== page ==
AmerisourceBergen hands over $260M for a decade of illegal drug manufacturing
- A subsidiary of AmerisourceBergen Corp. has pleaded guilty to selling misbranded cancer drugs made at an Alabama manufacturing site that wasn't registered with the Food and Drug Administration.
- As a result, AmerisourceBergen Specialty Group LLC (ABSG) will hand over $260 million in criminal fines and forfeitures for violating the Food Drug and Cosmetic Act. The company may have to pay more, though, if the U.S. Attorney's Office for the Eastern District of New York (USAO-EDNY) lobs civil claims as well.
- While the company is trying to resolve such claims, a filing from August said significant disagreements exist between the parties, clouding a path to a settlement. If federal officials do file a civil lawsuit, AmerisourceBergen said it would "vigorously defend itself."
The criminal charges and resulting guilty plea affect four companies that fit into each other like a Russian nesting doll. There's AmerisourceBergen Corp., ASBG, Oncology Supply Co. (OSC) and Medical Initiatives Inc. (MII) — each of which operates as a subsidiary under its preceding company.
The USAO-EDNY first began investigating MII's pre-filled syringe (PFS) program during AmerisourceBergen's 2012 fiscal year.
Located in Dothan, Alabama, MII served as a pre-filler for cancer medications, including Eisai Inc.'s Aloxi (palonosetron HCl), Johnson & Johnson's Procrit (epoetin alfa) and Amgen Inc.'s Neupogen (filgrastim), until it stopped operating in 2014.The company's primary business model under ASBG and OSC was to take FDA-approved treatments out of their glass vials and repackage them in syringes.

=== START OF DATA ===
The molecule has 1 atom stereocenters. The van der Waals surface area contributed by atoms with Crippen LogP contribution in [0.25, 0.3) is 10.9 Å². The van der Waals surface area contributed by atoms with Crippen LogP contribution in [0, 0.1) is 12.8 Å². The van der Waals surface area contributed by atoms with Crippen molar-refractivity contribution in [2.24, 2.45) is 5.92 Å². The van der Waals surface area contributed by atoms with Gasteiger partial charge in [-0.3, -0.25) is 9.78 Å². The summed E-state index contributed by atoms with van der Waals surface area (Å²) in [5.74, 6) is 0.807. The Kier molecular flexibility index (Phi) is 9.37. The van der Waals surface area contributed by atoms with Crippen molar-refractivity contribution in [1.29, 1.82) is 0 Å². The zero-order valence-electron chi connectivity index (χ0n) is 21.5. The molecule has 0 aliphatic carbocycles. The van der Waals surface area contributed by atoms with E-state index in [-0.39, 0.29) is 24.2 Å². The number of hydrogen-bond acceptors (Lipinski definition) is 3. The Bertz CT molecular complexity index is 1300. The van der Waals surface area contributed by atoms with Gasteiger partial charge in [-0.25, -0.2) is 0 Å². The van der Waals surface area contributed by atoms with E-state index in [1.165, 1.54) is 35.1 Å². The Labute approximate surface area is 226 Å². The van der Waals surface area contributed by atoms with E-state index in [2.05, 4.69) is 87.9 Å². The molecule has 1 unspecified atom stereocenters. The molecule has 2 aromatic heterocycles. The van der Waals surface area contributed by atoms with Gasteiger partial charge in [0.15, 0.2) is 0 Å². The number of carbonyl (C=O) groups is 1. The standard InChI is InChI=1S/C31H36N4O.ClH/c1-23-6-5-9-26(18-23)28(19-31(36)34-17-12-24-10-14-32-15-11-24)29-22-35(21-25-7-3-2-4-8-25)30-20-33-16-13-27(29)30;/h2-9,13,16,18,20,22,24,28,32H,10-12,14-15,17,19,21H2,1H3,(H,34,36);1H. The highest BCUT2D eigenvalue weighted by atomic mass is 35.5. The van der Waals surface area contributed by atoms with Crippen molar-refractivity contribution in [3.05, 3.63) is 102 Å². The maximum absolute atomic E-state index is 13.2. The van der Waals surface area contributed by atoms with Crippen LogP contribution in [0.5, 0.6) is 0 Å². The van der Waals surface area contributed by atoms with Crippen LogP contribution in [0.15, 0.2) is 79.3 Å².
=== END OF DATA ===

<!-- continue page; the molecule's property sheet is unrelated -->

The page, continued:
The problem with that, federal officials charged, is MII wasn't registered with the Food and Drug Administration for the repackaging or manufacturing of drugs. What's more, MII's production practices put consumers at risk.
"The processes by which MII created, packaged and shipped PFS had the substantial potential to — and on numerous occasions, did — adversely affect the strength, quality, purity and/or potency of the original drug product in the glass vials," the USAO-EDNY wrote in charging documents filed on Sept. 27.
"This is evidenced by, among other things, the fact that some PFS had floaters; tested positive for bacteria; had inadequate volume for the marked dosages; and were exposed to unapproved temperature and handling conditions."
MII made money by using to its advantage "overfill" — the little amount of extra drug product included in a purchase to use in cases where air bubbles or other factors throw off the exact right dose. The company pooled together those extra doses to create more product that could be sold at no additional cost. Over its lifetime, millions of syringes produced at MII were sold.
Federal officials skewered ABSG, OSC and MII, though, for being more focused on profits than on patients — a criticism that, while not new, has become increasingly prominent across the pharmaceutical sector as lawmakers and consumers decry sky-high drug prices.
"MII did not dispense PFS pursuant to a prescription that identified the individual who would actually receive each PFS. Rather, MII matched PFS to order forms, the majority of which did not even provide the identifies of individual patients," the USAO-EDNY wrote.
Given AmerisourceBergen's immense $148 billion in revenues during 2016, however, the $260 million settlement isn't much in the grand scheme of things. Investors appeared to understand that too, as shares closed at $82.43 apiece on Wednesday, up less than 1%.
- AmerisourceBergen Form 8-K
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